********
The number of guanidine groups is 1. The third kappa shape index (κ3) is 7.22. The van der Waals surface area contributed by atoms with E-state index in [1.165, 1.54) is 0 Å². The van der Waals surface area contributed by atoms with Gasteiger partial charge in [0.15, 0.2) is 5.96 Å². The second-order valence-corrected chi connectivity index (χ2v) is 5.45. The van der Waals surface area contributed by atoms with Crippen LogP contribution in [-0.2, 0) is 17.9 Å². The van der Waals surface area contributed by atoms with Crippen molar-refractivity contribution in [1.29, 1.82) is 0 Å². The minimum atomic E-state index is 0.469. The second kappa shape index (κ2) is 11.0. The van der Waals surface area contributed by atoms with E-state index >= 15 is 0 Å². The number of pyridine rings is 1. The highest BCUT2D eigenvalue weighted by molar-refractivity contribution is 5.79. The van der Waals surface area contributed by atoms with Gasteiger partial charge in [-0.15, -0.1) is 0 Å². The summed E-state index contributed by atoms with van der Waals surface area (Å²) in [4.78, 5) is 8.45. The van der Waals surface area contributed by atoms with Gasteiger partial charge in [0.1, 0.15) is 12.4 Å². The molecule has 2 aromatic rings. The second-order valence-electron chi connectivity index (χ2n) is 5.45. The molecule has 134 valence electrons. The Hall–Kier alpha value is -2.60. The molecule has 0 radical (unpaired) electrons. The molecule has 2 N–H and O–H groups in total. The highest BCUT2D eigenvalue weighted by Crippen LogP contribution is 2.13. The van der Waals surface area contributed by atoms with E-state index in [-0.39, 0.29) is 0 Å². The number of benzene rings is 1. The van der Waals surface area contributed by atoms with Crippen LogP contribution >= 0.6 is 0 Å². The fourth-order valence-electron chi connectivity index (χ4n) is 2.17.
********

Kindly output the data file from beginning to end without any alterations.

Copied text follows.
The number of guanidine groups is 1. The third kappa shape index (κ3) is 7.22. The van der Waals surface area contributed by atoms with E-state index in [1.165, 1.54) is 0 Å². The van der Waals surface area contributed by atoms with Gasteiger partial charge in [0.15, 0.2) is 5.96 Å². The second-order valence-corrected chi connectivity index (χ2v) is 5.45. The van der Waals surface area contributed by atoms with Crippen LogP contribution in [-0.2, 0) is 17.9 Å². The van der Waals surface area contributed by atoms with Crippen molar-refractivity contribution in [1.29, 1.82) is 0 Å². The minimum atomic E-state index is 0.469. The second kappa shape index (κ2) is 11.0. The van der Waals surface area contributed by atoms with E-state index >= 15 is 0 Å². The number of pyridine rings is 1. The highest BCUT2D eigenvalue weighted by molar-refractivity contribution is 5.79. The van der Waals surface area contributed by atoms with Gasteiger partial charge in [-0.15, -0.1) is 0 Å². The summed E-state index contributed by atoms with van der Waals surface area (Å²) in [4.78, 5) is 8.45. The van der Waals surface area contributed by atoms with Gasteiger partial charge in [0.1, 0.15) is 12.4 Å². The molecule has 2 aromatic rings. The second-order valence-electron chi connectivity index (χ2n) is 5.45. The molecule has 134 valence electrons. The Hall–Kier alpha value is -2.60. The molecule has 0 radical (unpaired) electrons. The molecule has 2 N–H and O–H groups in total. The highest BCUT2D eigenvalue weighted by Crippen LogP contribution is 2.13. The van der Waals surface area contributed by atoms with E-state index in [-0.39, 0.29) is 0 Å². The number of benzene rings is 1. The van der Waals surface area contributed by atoms with Crippen LogP contribution >= 0.6 is 0 Å². The fourth-order valence-electron chi connectivity index (χ4n) is 2.17.